Value managers would be correct in assuming that this concept relates less to value and more to capital being returned, which should be obvious from the motivation assumed by a dividend discount model framework. As an emergent theme of value investing, however, we agree that this entire tautology is best classified under a shareholder yield perspective, whether using Financing Yield parsimoniously or independent sorts of high profitability and low/negative growth motivated by a dividend model.

AQR 6 Factor Model Research – Using Momentum to Resurrect the Value Premium (AQR, 2014)

Shortly after the introduction of the five-factor model, AQR followed with the inclusion of the momentum factor to resurrect the book to price factor from redundancy, where HMLDEV is formed with timelier prices and monthly rebalancing. While this observation is clearly valid based on a study that merges ex-ante and ex-post datasets for book to price, further analysis confirms that the devil is most certainly in the details.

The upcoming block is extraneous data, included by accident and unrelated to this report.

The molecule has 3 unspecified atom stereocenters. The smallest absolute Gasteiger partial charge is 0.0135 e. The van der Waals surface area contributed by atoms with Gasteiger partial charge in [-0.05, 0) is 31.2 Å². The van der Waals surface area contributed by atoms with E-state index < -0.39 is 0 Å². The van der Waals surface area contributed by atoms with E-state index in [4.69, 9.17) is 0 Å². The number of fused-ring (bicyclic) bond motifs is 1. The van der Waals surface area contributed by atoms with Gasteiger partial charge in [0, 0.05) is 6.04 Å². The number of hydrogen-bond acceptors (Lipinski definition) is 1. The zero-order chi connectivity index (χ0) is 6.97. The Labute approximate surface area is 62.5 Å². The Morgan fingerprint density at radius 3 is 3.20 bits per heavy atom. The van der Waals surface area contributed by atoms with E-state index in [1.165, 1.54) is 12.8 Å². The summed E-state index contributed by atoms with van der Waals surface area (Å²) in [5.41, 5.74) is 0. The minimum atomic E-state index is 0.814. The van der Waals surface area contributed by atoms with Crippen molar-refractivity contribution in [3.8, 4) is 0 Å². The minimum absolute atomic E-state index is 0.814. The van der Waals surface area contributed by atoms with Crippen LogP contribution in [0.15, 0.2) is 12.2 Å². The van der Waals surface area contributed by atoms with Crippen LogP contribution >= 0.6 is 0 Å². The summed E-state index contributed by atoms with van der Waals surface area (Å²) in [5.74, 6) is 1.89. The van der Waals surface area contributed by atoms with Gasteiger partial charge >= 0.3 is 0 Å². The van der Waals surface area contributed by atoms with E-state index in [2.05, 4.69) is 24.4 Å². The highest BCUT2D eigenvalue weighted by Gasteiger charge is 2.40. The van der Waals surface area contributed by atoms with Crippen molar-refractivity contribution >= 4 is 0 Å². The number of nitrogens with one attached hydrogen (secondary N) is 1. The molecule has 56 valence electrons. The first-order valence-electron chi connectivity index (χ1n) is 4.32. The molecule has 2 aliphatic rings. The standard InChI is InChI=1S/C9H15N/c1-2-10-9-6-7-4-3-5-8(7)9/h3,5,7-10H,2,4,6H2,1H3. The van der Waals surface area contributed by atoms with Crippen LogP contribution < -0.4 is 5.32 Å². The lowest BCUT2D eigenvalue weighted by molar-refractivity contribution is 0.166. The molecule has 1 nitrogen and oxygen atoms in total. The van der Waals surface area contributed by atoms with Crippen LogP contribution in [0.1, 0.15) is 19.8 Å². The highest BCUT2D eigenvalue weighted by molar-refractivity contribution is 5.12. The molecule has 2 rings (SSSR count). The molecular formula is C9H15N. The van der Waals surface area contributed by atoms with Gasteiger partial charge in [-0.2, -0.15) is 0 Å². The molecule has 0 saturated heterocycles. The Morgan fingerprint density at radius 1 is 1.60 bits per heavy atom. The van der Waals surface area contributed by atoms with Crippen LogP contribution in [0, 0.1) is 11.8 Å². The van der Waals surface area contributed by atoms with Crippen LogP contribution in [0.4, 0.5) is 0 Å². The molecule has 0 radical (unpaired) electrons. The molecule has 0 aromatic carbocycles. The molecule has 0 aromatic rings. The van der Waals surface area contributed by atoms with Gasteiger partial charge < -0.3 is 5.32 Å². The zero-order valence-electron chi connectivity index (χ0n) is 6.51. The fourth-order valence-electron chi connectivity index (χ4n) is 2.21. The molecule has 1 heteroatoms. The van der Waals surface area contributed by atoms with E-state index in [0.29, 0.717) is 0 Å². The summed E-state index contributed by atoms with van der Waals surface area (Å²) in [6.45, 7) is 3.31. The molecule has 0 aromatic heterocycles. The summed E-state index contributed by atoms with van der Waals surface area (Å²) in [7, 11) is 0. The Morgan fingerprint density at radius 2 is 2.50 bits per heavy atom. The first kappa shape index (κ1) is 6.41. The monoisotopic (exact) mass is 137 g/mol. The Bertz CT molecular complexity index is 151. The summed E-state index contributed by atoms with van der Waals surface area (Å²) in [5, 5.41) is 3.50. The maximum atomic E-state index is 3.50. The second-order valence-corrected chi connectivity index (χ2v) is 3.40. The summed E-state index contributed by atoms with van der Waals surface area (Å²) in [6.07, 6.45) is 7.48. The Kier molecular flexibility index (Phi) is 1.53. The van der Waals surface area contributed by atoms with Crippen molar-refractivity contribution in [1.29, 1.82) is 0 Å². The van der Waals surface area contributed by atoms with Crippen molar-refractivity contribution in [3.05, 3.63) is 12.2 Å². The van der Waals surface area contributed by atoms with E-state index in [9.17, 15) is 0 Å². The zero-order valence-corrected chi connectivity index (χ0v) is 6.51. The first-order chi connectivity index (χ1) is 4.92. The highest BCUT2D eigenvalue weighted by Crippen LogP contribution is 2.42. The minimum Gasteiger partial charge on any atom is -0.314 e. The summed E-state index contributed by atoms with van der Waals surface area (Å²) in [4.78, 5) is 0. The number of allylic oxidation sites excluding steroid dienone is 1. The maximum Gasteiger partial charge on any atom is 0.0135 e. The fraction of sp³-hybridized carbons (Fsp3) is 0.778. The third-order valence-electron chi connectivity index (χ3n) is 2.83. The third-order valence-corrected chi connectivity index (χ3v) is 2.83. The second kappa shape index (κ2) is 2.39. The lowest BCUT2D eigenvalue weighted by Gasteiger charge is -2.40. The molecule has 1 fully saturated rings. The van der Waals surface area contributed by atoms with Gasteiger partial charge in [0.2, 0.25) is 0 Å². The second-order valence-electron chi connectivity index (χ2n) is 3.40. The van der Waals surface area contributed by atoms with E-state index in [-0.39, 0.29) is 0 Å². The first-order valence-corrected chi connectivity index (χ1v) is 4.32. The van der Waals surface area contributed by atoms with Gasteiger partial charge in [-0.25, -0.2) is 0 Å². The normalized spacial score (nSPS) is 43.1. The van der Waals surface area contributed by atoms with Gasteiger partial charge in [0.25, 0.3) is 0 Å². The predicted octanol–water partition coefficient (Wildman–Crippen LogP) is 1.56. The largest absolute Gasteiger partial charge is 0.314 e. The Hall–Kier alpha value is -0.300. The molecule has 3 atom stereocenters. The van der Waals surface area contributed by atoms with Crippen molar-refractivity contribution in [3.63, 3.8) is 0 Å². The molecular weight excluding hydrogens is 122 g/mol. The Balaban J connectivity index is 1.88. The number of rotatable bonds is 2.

Using remaining factors in regressions to explain average returns on each individual factor: July 1963 to December 1991 and January 1992 to June 2020, using lagged data files with annual rebalancing each June for all factors except HMLDEV and UMD which are rebalanced monthly and incorporate recent pricing (data sourced from June 2020 file from Kenneth French and June 2020 file from AQR).